Chael Sonnen: American Arrogant

Tapout—a sponsor of Ultimate Fighting Championship middleweight contender Chael Sonnen—features the phrase “American Arrogant” on some of its apparel, and it couldn’t be more fitting for the Oregonian.

When Sonnen opines, it’s more big stick and less speaking softly. It’s American arrogance, sure, but the 32-year-old son of a plumber and a housewife from rural West Linn, Ore. is also contemplative and even humble going into his UFC 109 title eliminator with Nate Marquardt.

The two actually trained together briefly four years ago and Sonnen walked away from the week with Marquardt duly impressed.

“There’s only been a couple of guys and when they left, I went, “God, those guys are really good.’ I don’t know if I can beat those guys,” says Sonnen of the former King of Pancrase, former opponent Yushin Okami, UFC welterweight Mike Swick and Strikeforce Middleweight Champion Jake Shields. Battling world-class competition under the watchful eye of longtime mentor and training partner Matt Lindland has Sonnen one fight away from challenging 185-pound UFC king Anderson Silva.

“I’m close. Again, you can’t have any let ups. I’m close. Nate Marquardt’s close, too. I can beat him and he can beat me, too,” he says. Sonnen’s honest assessment may surprise fans who view the 36-fight veteran as cocky.

“All I want is a 12-pound yellow belt and that’s it,” he continues. “I’m not looking for fame or fortune or to sign autographs and get into V.I.P. lines at local restaurants. I’m just looking for that yellow belt.”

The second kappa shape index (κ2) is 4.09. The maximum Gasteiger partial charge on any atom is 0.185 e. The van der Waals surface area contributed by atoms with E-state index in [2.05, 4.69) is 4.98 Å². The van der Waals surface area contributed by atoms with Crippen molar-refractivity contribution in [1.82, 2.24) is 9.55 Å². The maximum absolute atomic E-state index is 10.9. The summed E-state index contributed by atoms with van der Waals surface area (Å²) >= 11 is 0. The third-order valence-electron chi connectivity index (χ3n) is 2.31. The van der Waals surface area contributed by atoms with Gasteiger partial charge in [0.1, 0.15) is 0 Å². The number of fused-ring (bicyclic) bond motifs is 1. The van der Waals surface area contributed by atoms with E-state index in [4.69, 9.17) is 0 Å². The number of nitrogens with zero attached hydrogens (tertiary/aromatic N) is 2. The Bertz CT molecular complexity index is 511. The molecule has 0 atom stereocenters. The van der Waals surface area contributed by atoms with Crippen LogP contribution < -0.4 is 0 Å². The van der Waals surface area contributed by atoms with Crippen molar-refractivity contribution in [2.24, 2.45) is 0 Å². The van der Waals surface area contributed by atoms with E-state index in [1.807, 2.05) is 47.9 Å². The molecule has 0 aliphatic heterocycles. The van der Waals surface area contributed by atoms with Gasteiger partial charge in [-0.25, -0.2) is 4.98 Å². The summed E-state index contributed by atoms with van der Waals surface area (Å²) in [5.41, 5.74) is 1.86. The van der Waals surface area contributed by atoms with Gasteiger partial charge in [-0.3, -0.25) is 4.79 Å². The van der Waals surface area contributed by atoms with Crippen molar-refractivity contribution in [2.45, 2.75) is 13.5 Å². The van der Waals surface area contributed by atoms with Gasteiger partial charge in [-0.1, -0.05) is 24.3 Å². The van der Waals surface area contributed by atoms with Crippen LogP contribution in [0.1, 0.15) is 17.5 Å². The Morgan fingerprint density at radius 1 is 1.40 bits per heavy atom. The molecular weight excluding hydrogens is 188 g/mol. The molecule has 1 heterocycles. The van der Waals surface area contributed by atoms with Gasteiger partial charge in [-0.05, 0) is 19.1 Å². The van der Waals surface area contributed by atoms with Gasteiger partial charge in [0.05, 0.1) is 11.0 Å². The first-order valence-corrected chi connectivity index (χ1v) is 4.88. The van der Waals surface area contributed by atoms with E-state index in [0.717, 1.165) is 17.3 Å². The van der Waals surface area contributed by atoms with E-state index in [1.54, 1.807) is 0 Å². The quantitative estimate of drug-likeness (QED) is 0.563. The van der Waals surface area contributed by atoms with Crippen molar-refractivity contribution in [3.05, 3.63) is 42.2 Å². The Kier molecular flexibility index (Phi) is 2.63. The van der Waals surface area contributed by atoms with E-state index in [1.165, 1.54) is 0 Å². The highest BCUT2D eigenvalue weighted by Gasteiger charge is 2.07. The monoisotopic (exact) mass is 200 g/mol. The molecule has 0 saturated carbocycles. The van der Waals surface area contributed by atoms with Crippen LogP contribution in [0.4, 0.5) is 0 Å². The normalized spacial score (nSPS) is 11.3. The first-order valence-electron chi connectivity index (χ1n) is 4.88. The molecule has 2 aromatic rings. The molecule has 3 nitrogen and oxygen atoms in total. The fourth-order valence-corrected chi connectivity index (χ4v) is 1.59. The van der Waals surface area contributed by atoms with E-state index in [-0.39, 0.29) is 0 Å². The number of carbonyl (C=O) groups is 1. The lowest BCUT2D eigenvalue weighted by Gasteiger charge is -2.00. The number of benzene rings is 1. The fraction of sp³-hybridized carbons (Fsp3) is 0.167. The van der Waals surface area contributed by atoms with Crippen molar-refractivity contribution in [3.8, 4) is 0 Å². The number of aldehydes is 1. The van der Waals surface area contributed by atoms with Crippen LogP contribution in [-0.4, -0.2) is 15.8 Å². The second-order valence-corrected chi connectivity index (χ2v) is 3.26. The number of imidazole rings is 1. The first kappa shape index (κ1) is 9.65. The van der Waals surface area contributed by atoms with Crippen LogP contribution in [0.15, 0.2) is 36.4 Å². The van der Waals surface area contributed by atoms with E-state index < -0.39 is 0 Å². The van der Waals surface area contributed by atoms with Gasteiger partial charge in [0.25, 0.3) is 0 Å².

When the talk turns to titles, Sonnen’s expressive speech returns.

“There’s three major companies out there besides the UFC. There’s a company called Bodog [sic] and I beat their champion. There’s a company called IFL [sic] and I beat their champion. There’s a company called the WEC and I beat their champion,” he says.

In Sonnen’s mind there’s just one company left he hasn’t conquered and that’s the UFC. When Sonnen’s father was on his deathbed, Chael promised he’d be crowned champion in the promotion. Having narrowly fallen short of competing on the Olympic stage, Sonnen’s proximity to the title shot drives him to come through this time around.

“If I find out that its just not gonna happen, you just have to face that reality too,” says Sonnen. “But I have a lot of things to look to in my favor to say I’m on track and I’m going to be able to make this happen.”

Sonnen will face Marquardt at UFC 109 at the Mandalay Bay Events Center in Las Vegas, Nev. on Feb. 6. Read more about Sonnen in the Feb. issue of FIGHT! Magazine, on newsstands now!

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